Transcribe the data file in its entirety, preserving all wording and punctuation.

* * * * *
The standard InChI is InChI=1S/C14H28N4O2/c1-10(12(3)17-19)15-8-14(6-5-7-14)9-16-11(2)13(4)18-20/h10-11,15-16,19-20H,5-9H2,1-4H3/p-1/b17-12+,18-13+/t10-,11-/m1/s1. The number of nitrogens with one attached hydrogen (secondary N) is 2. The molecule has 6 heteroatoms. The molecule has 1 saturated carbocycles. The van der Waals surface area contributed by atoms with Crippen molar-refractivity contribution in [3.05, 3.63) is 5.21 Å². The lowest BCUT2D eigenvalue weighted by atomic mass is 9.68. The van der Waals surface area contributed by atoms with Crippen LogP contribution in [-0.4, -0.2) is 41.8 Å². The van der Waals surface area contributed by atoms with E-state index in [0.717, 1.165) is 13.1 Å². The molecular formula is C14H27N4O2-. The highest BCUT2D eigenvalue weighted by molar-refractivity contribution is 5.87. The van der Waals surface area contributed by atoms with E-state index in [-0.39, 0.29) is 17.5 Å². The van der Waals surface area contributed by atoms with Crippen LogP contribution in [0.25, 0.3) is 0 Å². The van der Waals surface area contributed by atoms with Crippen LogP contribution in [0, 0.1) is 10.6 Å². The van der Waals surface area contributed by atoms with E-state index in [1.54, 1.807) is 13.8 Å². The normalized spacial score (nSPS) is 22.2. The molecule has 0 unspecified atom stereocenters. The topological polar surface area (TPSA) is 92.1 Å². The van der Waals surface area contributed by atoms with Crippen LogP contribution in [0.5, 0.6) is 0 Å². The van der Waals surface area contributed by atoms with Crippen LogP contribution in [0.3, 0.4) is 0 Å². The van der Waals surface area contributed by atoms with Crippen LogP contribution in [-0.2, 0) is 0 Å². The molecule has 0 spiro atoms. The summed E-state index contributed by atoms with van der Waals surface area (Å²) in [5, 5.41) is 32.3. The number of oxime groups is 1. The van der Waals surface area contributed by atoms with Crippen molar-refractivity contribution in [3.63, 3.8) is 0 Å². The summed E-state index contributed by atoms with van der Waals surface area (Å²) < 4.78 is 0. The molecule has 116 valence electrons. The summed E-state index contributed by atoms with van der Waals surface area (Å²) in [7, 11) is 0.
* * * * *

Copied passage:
The standard InChI is InChI=1S/C14H28N4O2/c1-10(12(3)17-19)15-8-14(6-5-7-14)9-16-11(2)13(4)18-20/h10-11,15-16,19-20H,5-9H2,1-4H3/p-1/b17-12+,18-13+/t10-,11-/m1/s1. The number of nitrogens with one attached hydrogen (secondary N) is 2. The molecule has 6 heteroatoms. The molecule has 1 saturated carbocycles. The van der Waals surface area contributed by atoms with Crippen molar-refractivity contribution in [3.05, 3.63) is 5.21 Å². The lowest BCUT2D eigenvalue weighted by atomic mass is 9.68. The van der Waals surface area contributed by atoms with Crippen LogP contribution in [-0.4, -0.2) is 41.8 Å². The van der Waals surface area contributed by atoms with E-state index in [0.717, 1.165) is 13.1 Å². The molecular formula is C14H27N4O2-. The highest BCUT2D eigenvalue weighted by molar-refractivity contribution is 5.87. The van der Waals surface area contributed by atoms with E-state index in [-0.39, 0.29) is 17.5 Å². The van der Waals surface area contributed by atoms with Crippen LogP contribution in [0.25, 0.3) is 0 Å². The van der Waals surface area contributed by atoms with Crippen LogP contribution in [0, 0.1) is 10.6 Å². The van der Waals surface area contributed by atoms with E-state index in [1.54, 1.807) is 13.8 Å². The normalized spacial score (nSPS) is 22.2. The molecule has 0 unspecified atom stereocenters. The topological polar surface area (TPSA) is 92.1 Å². The van der Waals surface area contributed by atoms with Crippen LogP contribution in [0.5, 0.6) is 0 Å². The van der Waals surface area contributed by atoms with Crippen LogP contribution in [0.3, 0.4) is 0 Å². The van der Waals surface area contributed by atoms with Crippen LogP contribution in [-0.2, 0) is 0 Å². The molecule has 0 spiro atoms. The summed E-state index contributed by atoms with van der Waals surface area (Å²) in [5, 5.41) is 32.3. The number of oxime groups is 1. The van der Waals surface area contributed by atoms with Crippen molar-refractivity contribution in [3.63, 3.8) is 0 Å². The summed E-state index contributed by atoms with van der Waals surface area (Å²) < 4.78 is 0. The molecule has 116 valence electrons. The summed E-state index contributed by atoms with van der Waals surface area (Å²) in [7, 11) is 0.